Tibetan self-immolation protests challenging Chinese rule cannot be easily characterized as “good or bad” and must be judged according to the state of mind of those carrying them out, Tibet’s exiled spiritual leader the Dalai Lama says.
“The ultimate factor is their individual motivation,” the Dalai Lama told Times Now, a major Indian television news channel, in an interview this week.
Though suicide is inherently a violent act, questions of “good and bad” hinge on motivation, the Dalai Lama said.
“If motivation [consists of] too much anger, hatred, then it is negative,” he said.
“But if the motivation is more compassionate and [one has a] calm mind, then such acts can also be positive.”
Acting for Tibet?
Tibetan self-immolators have not been drunk or driven to their act by family problems, as Chinese authorities have sometimes charged, the Dalai Lama said.
Instead, they have acted for the “Tibetan national interest,” he said.
A total of 111 Tibetans have self-immolated to date to demand freedom for Tibet and the return from India of the Dalai Lama, with two setting themselves ablaze in China’s Sichuan and Gansu provinces on Sunday and Monday alone.
Responding to Chinese charges that he and Tibetan exile leaders have orchestrated the burnings from afar, the Dalai Lama again invited Chinese officials to carry out a search for evidence at his residence in the Indian hill town of Dharamsala.
“Please come here and do a thorough check,” he said.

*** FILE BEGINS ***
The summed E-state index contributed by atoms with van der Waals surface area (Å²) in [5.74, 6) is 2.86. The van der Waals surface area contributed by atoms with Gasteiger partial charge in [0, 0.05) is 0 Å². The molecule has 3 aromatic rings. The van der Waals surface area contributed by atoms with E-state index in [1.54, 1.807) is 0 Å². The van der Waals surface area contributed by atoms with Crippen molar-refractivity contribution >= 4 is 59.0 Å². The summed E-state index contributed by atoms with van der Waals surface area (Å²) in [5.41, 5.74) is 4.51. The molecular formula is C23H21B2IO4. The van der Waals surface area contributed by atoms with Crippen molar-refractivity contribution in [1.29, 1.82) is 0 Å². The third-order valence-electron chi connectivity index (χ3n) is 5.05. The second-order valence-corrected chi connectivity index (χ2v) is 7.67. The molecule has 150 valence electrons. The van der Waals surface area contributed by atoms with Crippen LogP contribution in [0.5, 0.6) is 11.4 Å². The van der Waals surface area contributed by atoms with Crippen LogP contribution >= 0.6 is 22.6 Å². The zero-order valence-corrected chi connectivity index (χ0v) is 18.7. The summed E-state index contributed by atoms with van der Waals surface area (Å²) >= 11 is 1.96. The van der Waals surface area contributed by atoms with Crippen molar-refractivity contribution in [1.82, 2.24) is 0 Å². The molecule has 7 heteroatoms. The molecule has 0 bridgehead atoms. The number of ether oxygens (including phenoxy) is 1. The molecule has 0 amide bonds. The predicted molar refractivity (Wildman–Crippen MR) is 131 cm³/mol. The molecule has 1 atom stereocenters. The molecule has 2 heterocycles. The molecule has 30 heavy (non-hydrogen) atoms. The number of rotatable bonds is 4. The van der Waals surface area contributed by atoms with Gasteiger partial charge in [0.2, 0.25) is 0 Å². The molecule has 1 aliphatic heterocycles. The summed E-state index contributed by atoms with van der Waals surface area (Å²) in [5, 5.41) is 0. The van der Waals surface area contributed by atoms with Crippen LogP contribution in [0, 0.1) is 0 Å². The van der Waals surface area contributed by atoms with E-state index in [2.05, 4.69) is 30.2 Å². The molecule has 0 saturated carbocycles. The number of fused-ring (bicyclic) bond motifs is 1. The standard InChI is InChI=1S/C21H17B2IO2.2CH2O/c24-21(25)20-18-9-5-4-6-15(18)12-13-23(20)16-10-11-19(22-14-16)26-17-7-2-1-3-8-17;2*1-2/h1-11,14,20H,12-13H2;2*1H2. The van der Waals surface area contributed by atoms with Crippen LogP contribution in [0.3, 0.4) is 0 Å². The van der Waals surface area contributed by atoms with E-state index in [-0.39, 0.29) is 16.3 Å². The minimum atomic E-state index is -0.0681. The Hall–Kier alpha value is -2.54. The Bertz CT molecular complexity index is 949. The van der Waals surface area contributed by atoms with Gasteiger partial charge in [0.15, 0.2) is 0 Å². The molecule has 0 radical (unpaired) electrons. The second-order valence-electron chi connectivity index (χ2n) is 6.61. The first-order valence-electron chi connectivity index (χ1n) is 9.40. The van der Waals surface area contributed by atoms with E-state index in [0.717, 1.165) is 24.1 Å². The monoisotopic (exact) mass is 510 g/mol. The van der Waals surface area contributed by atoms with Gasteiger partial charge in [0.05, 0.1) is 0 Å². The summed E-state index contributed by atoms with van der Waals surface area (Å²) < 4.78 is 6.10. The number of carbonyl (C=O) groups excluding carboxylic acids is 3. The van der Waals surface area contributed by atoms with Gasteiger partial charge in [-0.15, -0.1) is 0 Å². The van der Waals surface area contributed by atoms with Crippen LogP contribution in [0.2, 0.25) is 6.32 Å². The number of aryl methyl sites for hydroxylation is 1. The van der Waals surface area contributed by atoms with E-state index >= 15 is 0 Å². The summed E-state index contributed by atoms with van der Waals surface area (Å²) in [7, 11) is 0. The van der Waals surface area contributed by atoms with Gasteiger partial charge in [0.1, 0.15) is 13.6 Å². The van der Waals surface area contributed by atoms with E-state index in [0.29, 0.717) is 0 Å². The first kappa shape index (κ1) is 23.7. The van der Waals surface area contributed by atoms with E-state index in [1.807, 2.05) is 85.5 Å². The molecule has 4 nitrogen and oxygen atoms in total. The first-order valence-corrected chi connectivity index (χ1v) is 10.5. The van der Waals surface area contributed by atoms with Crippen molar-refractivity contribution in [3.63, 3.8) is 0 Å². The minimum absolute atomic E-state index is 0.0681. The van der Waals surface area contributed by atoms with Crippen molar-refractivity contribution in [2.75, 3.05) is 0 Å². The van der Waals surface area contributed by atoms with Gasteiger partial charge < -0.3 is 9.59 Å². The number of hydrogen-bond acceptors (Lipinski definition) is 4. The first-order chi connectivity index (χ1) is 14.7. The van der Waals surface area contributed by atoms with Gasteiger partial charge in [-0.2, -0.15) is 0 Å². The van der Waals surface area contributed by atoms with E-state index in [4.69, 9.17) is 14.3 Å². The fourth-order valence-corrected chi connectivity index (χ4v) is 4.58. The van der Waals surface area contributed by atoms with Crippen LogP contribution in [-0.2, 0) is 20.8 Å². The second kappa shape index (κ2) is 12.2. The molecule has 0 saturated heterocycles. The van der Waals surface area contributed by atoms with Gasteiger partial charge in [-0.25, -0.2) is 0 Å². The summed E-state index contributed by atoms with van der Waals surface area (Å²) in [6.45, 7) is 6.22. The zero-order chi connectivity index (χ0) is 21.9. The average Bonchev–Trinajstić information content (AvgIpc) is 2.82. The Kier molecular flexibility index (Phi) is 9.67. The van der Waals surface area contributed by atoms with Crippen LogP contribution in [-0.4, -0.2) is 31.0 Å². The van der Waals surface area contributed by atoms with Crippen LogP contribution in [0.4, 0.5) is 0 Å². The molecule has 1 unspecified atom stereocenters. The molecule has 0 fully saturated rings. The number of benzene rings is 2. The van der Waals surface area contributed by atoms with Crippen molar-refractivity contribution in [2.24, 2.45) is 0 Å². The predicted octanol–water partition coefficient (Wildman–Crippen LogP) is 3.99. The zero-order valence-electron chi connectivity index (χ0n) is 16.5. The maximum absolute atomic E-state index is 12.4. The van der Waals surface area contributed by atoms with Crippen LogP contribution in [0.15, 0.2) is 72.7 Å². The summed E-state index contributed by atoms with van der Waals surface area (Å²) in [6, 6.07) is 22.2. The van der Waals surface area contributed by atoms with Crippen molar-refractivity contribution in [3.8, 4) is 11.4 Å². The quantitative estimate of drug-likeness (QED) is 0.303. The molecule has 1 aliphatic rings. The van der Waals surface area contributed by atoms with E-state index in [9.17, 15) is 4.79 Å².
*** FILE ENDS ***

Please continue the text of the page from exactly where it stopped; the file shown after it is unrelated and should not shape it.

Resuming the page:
'Suppression and force'
In January, the Dalai Lama called on Beijing to conduct a “thorough investigation” into the causes of Tibetan self-immolation protests, at the same time dismissing official Chinese accusations of complicity in the burnings.
Charges that he has incited the fiery protests from afar are an “indication of desperation” on the part of China’s leaders and are promoted to the Chinese by a policy of “censorship” and “distorted information,” he told India’s NDTV news channel in a talk show.
“They really find it difficult to explain [these events] to the outside world, and also they put a lot of restriction about this information to their own people,” the Dalai Lama had said.
Much has changed in China over the last 30 or 40 years, but the country remains a “totalitarian and closed society,” and China’s new leaders may find it difficult to change Chinese policy in Tibet, the Dalai Lama told Times Now.
Until now, China has attempted to rule Tibet through “suppression and force,” he said.
“I think that kind of policy has completely failed.”